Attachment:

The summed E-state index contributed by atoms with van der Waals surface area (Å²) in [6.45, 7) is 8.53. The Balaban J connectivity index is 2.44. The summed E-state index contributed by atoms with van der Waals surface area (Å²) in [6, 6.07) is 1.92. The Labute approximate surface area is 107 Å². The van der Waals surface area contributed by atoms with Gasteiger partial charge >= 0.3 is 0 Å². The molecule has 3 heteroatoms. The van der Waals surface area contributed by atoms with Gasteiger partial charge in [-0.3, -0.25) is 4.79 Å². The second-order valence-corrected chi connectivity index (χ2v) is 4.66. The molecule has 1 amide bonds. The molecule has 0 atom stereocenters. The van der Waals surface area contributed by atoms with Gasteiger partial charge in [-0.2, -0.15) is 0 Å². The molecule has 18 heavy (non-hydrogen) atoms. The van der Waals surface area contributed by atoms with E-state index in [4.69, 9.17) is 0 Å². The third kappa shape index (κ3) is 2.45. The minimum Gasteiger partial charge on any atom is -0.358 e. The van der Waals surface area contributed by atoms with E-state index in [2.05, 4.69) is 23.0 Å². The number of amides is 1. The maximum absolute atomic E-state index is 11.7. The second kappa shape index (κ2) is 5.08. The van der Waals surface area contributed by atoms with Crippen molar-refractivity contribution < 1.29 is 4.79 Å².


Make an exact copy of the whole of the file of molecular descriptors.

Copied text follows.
The summed E-state index contributed by atoms with van der Waals surface area (Å²) in [6.45, 7) is 8.53. The Balaban J connectivity index is 2.44. The summed E-state index contributed by atoms with van der Waals surface area (Å²) in [6, 6.07) is 1.92. The Labute approximate surface area is 107 Å². The van der Waals surface area contributed by atoms with Gasteiger partial charge >= 0.3 is 0 Å². The molecule has 3 heteroatoms. The van der Waals surface area contributed by atoms with Gasteiger partial charge in [-0.3, -0.25) is 4.79 Å². The second-order valence-corrected chi connectivity index (χ2v) is 4.66. The molecule has 1 amide bonds. The molecule has 0 atom stereocenters. The van der Waals surface area contributed by atoms with Gasteiger partial charge in [-0.2, -0.15) is 0 Å². The molecule has 18 heavy (non-hydrogen) atoms. The van der Waals surface area contributed by atoms with E-state index in [4.69, 9.17) is 0 Å². The third kappa shape index (κ3) is 2.45. The minimum Gasteiger partial charge on any atom is -0.358 e. The van der Waals surface area contributed by atoms with E-state index in [2.05, 4.69) is 23.0 Å². The number of amides is 1. The maximum absolute atomic E-state index is 11.7. The second kappa shape index (κ2) is 5.08. The van der Waals surface area contributed by atoms with Crippen molar-refractivity contribution < 1.29 is 4.79 Å².